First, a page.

Take a look:
What gives you hope?
Naira explained that 3 years ago she felt she had no hope for the world at all. Before she began meeting people from the climate community, she felt completely hopeless. But then she started finding people both online and face to face and began to learn more about the feelings around the climate crisis, as well as ‘hard’ information. She realised it was okay to sometimes be in despair in what was/is a desperate situation. She finds hope now in the tools she has to understand more about the feelings of both despair and hope. And on the opposite side of the loss of connection issue, she is hopeful too about how many individuals are connected and involved, and how many positive actions are taking place.
What if…we make the changes needed, what will your world in 2030 look like?
For Naira, the essence of this is the difference in the attitude to world economics: it will be a world where it’s not that profit rules – it’s not ‘business as usual’ in the sense of profit for profit’s sake. We will be using tech to improve climate situations rather than for more business as usual, more money, more goods, more materialism, more profit. Naira realises that whilst a techno-utopian rural romantic lifestyle is unrealistic, a way will be found to incorporate the best of innovative technology for providing the best situations for helping with climate crisis. Naira shared that she and her partner have plenty of discussions/arguments revolving around the activities of a certain Elon Musk!
A book that has helped you grow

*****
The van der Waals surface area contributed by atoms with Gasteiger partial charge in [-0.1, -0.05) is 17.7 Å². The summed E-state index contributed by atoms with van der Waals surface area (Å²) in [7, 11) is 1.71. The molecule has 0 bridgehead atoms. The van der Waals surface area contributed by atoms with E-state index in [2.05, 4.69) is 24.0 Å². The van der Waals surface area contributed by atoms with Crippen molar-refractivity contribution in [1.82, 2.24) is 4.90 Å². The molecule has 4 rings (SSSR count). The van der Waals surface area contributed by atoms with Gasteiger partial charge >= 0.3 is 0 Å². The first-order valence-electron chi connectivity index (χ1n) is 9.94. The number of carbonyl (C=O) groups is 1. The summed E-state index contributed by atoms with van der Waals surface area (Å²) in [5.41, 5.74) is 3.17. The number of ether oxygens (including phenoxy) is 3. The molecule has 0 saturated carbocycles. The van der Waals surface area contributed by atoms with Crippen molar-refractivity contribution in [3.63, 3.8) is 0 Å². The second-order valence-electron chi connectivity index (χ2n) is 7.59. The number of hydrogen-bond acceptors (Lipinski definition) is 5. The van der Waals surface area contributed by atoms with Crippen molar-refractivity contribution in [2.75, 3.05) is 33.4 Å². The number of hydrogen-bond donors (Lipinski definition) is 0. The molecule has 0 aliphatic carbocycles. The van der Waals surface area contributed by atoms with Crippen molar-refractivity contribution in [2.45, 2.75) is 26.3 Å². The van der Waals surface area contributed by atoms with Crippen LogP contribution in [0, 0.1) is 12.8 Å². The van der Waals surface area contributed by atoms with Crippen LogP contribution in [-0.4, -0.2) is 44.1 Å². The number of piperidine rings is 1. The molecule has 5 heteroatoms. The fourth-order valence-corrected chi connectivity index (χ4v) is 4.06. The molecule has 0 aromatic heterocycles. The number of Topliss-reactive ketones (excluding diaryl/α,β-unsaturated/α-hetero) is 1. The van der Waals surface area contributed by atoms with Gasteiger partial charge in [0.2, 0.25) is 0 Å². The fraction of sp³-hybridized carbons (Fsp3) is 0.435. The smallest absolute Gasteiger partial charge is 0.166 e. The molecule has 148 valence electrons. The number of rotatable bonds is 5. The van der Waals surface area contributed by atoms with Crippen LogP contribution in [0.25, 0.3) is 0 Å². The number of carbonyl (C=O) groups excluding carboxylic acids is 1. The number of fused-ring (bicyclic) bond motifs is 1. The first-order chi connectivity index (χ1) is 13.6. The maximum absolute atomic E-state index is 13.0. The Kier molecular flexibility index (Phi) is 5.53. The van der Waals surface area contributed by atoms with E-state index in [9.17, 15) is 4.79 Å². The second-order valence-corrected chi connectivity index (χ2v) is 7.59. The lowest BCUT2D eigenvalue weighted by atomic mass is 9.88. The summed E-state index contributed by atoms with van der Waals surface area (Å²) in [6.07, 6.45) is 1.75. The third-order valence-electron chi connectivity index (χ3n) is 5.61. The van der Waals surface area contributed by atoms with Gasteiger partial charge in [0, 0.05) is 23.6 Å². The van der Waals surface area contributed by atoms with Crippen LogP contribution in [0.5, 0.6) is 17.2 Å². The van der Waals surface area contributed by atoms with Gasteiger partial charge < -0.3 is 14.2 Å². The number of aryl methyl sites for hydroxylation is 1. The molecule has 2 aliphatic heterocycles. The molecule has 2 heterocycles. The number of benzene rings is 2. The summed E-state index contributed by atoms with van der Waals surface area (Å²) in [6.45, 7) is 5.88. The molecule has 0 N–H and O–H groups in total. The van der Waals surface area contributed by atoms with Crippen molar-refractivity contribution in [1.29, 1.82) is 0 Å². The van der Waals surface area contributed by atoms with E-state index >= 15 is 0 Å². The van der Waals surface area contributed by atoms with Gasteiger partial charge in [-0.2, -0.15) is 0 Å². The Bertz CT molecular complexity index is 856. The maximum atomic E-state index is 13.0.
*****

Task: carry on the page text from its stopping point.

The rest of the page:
Naira chose a non-climate focused book and a climate focused book:
A song that keeps you going
(not this interviewer’s choice of music tbh, but I do love the video!)
A quote that lifts you up
For this, Naira wanted a saying her father always uses, although he doesn’t remember where it comes from. Naira says it sounds better in Spanish, so she provided it in both languages:
“Ser con miedo pero no dejar de ser por miedo.”
“Be with fear, but don’t stop being because of fear.”Unknown
Your message to the world: imagine we gave you a microphone and every person on the planet can hear you, what would you say?
“I want to encourage you to realise that absolutely everything and everyone is nature and is worth protecting. You don’t have to be a hiker or outdoor fanatic to appreciate this: everything is from the natural world from food in your fridge to the water for your shower. Ask yourself, what do I want to protect?”
Daphne Pleace Yorkshire, UK Daphne is our well-being director and in-house writer. She has over 50 years’ experience of ‘people’ work in a range of contexts. She has been, or still is, an English and drama teacher, a counsellor in educational and relational settings, a psychotherapist, and a facilitator and mentor in both personal and professional developmental contexts. She chooses now to devote her time and skills to individuals and organisations working with the climate crisis. View all posts